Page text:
Cinemascape : Durango

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Date

2005-12

Authors

David, Erica Lynne

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Abstract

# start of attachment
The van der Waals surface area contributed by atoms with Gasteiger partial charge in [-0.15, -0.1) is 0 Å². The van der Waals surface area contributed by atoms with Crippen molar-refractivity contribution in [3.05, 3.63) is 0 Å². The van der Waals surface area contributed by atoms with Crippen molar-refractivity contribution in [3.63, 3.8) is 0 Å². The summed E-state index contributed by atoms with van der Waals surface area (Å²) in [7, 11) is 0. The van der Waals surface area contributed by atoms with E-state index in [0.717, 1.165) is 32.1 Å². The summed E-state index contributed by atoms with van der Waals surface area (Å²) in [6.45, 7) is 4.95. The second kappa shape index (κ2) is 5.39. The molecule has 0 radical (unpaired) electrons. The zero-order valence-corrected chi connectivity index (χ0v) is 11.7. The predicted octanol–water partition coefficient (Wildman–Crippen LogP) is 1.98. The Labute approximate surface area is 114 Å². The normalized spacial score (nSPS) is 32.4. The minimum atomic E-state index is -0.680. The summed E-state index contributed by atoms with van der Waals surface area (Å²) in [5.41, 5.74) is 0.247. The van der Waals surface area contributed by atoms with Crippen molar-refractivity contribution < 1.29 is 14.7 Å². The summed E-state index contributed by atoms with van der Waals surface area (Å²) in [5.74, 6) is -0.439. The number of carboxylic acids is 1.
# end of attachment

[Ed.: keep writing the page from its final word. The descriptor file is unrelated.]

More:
Cinemascape: Durango is a portrait of “cinema” from the ethnographic perspective of Durango, a state in northern Mexico whose identity as Tierra del Cine is based on its history as a "location" for both Hollywood Westerns and the low-budget, Mexican action films known as churros. From the globally "marginal" vantage of Durango, it looks at how "cinema," as a mobile signifier transects and transforms seemingly disparate topics and spaces and becomes part of new cultural configurations and flows. These flows are both concretely economic, as in the transnational traffic in media products, and imaginary, as in changing senses of meaning and identity. It addresses cinema's manifestations and meanings in a variety of institutions and practices locally regarded as cinema-related. It includes chapters on everyday space and imagination; genre and "authoritarian" visual form; national and regional ideologies; and the specific careers and artistic production of two Durango filmmakers. Although production has diminished since the mid 1980s, due to the waning popularity of movie Westerns and the rise of video, "cinema" remains a powerful presence in Durango, palpable in discourses of nostalgia, hope and patrimony, as well as in material artifacts. It "exists" in bumper stickers that say "Durango, Tierra del Cine" and movie sets of Old West towns in various states of decay. One set has become a "real" town, with people living and working behind facades that say "Saloon" and "General Store." Another is now an amusement park. Others stand as decaying ghost towns. John Wayne had a ranch in Durango, and his image appears everywhere. The state tourist office is called "The Office of Tourism and Cinema." The particularity of Durango's cinematic terrain is evoked through a representational strategy of montage, organized by piling up "scenes" from everyday life, films and film history. Its aim is to show "cinema" as a point of connection within a broad social imaginary, working at different levels of specificity, and also "leaking." The dissertation is interdisciplinary in that it links culture to imagination (thus philosophy), media, art and literature (thus art history, cultural/film studies) and global capitalism (thus political economy, history, area studies).

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